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I should know because I was once deluded with the idea that I will be more productive if I get out of bed by 6 a.m. Like most of you Lifehackers, I’m always on the lookout for productivity hacks because I have a lot of things in my plate. I’m working full time as an editor for a news agency, while at the same time tending to my side business as a content marketing strategist. I’m also a travel blogger and oh yeah, I forgot, I also have a life.

I read a lot of productivity books and blogs looking for ways to make the most of my 24 hours. Most stories on productivity stress waking up early. So I did – and I was a major failure in that department – both in waking up early and finishing early.

2. Determine your “peak hours”

Energy management begins with looking for your most productive hours in a day. Getting attuned to your body clock won’t happen instantly but there’s a way around it.

Monitor your working habits for one week and list down the time when you managed to do the most work. Take note also of what you feel during those hours – do you feel energized or lethargic? Monitor this and you will find a pattern later on.

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My experiment with being a morning lark proved that ignoring my body clock and just doing it by disciplining myself to wake up before 8 a.m. will push me to be more productive. I thought that by writing blog posts and other reports in the morning that I would be finished by noon and use my lunch break for a quick gym session. That never happened. I was sleepy, distracted and couldn’t write jack before 10 a.m.

In fact that was one experiment that I shouldn’t have tried because I should know better. After all, I’ve been writing for a living for the last 15 years, and I have observed time and again that I write more –and better – in the afternoon and in evenings after supper. I’m a night owl. I might as well, accept it and work around it.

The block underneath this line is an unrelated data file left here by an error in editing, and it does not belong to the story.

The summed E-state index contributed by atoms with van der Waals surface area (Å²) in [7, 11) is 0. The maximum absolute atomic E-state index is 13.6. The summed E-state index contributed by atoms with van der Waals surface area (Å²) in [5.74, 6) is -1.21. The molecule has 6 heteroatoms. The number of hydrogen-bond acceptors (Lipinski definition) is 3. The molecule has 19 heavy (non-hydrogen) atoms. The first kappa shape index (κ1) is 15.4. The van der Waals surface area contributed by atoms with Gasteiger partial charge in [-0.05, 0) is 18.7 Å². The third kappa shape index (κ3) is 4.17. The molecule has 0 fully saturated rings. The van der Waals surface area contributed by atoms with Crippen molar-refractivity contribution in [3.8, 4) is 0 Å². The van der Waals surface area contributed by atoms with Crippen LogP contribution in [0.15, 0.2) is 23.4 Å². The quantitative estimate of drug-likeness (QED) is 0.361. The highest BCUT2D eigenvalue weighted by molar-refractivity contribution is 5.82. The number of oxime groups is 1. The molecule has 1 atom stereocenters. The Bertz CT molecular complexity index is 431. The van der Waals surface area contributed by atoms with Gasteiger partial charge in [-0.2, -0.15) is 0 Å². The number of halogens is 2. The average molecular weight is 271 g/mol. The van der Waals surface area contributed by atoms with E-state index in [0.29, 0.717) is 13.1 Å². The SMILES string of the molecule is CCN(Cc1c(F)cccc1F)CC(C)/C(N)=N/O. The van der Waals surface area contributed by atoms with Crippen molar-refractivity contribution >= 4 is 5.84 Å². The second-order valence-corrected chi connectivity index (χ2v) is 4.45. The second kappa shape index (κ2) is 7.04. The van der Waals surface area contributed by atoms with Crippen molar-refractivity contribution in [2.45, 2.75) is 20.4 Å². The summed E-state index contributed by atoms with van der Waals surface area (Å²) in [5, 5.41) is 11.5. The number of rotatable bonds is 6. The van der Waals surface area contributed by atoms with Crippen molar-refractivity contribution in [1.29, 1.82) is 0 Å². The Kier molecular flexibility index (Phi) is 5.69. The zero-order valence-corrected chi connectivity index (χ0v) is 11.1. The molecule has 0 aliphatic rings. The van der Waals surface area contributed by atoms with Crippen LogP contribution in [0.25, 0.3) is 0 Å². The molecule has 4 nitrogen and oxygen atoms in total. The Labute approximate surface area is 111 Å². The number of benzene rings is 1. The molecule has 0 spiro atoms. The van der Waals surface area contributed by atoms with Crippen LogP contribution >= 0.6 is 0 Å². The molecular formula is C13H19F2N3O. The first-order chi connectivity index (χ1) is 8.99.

Just recently, I was so fired up by a certain idea that – even if I’m back home tired from work – I took out my netbook, wrote and published a 600-word blog post by 11 p.m. This is a bit extreme and one of my rare outbursts of energy, but it works for me.

3. Block those high-energy hours

Once you have a sense of that high-energy time, you can then mold your schedule so that your other less important tasks will be scheduled either before or after this designated productive time.

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Block them out in your calendar and use the high-energy hours for your high priority tasks – especially those that require more of your mental energy and focus. You also need to use these hours to any task that will bring you closer to you life’s goal.

If you are a morning person, you might want to schedule most business meetings before lunch time as it’s important to keep your mind sharp and focused. But nothing is set in stone. Sometimes you have to sacrifice those productive hours to attend to other personal stuff – like if you or your family members are sick or if you have to attend your son’s graduation.

That said, just remember to keep those productive times on your calendar. You may allow for some exemptions but stick to that schedule as much as possible.

There’s no right or wrong way of using this energy management technique because everything depends on your own personal circumstances. What you need to remember is that you have to accept what works for you – and not what other productivity gurus say you should do.

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Understanding your own body clock is the key to time management. Without it, you end up exhausted chasing a never-ending cycle of tasks and frustrations.

Featured photo credit: Collin Hardy via unsplash.com